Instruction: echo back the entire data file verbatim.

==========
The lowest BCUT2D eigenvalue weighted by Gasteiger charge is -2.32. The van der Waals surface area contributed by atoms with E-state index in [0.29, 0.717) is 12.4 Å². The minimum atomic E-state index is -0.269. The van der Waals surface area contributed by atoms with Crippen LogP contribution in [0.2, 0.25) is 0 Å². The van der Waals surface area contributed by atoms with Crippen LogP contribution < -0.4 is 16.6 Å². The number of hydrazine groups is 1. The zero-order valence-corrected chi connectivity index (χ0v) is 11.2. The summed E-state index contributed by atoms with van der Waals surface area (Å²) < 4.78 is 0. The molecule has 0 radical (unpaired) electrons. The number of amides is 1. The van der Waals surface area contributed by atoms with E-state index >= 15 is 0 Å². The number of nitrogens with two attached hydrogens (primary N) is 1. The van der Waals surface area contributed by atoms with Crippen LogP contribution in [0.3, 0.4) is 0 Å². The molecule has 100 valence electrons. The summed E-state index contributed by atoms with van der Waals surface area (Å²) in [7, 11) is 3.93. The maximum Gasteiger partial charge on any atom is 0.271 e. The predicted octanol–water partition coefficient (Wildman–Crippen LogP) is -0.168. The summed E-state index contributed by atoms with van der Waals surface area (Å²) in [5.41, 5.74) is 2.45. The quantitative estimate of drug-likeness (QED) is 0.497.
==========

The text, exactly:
The lowest BCUT2D eigenvalue weighted by Gasteiger charge is -2.32. The van der Waals surface area contributed by atoms with E-state index in [0.29, 0.717) is 12.4 Å². The minimum atomic E-state index is -0.269. The van der Waals surface area contributed by atoms with Crippen LogP contribution in [0.2, 0.25) is 0 Å². The van der Waals surface area contributed by atoms with Crippen LogP contribution < -0.4 is 16.6 Å². The number of hydrazine groups is 1. The zero-order valence-corrected chi connectivity index (χ0v) is 11.2. The summed E-state index contributed by atoms with van der Waals surface area (Å²) < 4.78 is 0. The molecule has 0 radical (unpaired) electrons. The number of amides is 1. The van der Waals surface area contributed by atoms with E-state index >= 15 is 0 Å². The number of nitrogens with two attached hydrogens (primary N) is 1. The van der Waals surface area contributed by atoms with Crippen LogP contribution in [0.3, 0.4) is 0 Å². The molecule has 100 valence electrons. The summed E-state index contributed by atoms with van der Waals surface area (Å²) in [7, 11) is 3.93. The maximum Gasteiger partial charge on any atom is 0.271 e. The predicted octanol–water partition coefficient (Wildman–Crippen LogP) is -0.168. The summed E-state index contributed by atoms with van der Waals surface area (Å²) in [5.41, 5.74) is 2.45. The quantitative estimate of drug-likeness (QED) is 0.497.